He then goes on to explain how the fact that an extradition request for the convicted drug trafficker brother of the Minister of Interior Affairs Fatmir Xhafaj was never issued is perfectly normal. The ambassador argued that in cases of “light:” sentences the Italian state doesn’t demand extradition. Cutillio seems to have forgotten how many cases of Albanian citizens convicted in Italy, both in the past and the present, prove that assertion wrong. Most importantly, the ambassador admitted that the Minister’s brother had never had a warrant out for his arrest in Italy. The convicted trafficker would have been able to sit relaxed in a quaint cafe at Piazza Navona, certain that he would not be extradited.
Finally, the ambassador declares that the new Italian government will not bring about any changes to foreign policy, something that is confirmed, according to him, by the new Minister of Foreign Affairs. However, even this assertion has been disproved a few days ago by the first public statements from Italian Prime Minister Giuseppe Conte and Minister of Interior Affairs Matteo Salvini.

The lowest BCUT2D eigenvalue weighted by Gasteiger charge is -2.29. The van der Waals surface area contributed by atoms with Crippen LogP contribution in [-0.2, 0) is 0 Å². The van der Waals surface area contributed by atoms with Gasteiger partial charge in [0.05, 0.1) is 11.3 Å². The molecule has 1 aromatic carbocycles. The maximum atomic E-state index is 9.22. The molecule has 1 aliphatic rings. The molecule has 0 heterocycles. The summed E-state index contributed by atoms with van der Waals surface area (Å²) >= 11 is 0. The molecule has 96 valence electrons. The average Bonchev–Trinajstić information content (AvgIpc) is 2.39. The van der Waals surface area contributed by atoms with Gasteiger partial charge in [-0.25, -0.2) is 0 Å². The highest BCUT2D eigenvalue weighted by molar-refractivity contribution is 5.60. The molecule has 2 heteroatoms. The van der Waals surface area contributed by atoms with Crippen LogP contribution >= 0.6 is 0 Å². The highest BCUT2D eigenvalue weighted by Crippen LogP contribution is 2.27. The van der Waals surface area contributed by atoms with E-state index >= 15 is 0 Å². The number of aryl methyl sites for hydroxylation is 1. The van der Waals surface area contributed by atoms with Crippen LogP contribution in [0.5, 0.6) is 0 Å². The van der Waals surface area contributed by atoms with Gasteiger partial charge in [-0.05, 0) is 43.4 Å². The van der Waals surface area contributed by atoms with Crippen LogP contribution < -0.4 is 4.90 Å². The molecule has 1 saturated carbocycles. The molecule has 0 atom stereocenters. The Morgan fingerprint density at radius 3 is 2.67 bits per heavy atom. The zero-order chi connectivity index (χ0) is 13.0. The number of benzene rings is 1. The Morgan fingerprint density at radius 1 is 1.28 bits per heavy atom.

Private comments among Albanians, friends of Italy, party affiliation notwithstanding, express shock. They believed, as a result of a diplomatic stance formed during nearly a quarter of a century, that Italian diplomacy could stay out of Albanian dirty affairs, as it had always done, imposing at the end a few acceptable and useful choices.
However, everyone has seen through Cutillio’s words and has found a clear bias in favor of the Rama government and both of his Interior Ministers, who are clearly implicated in drug trafficking.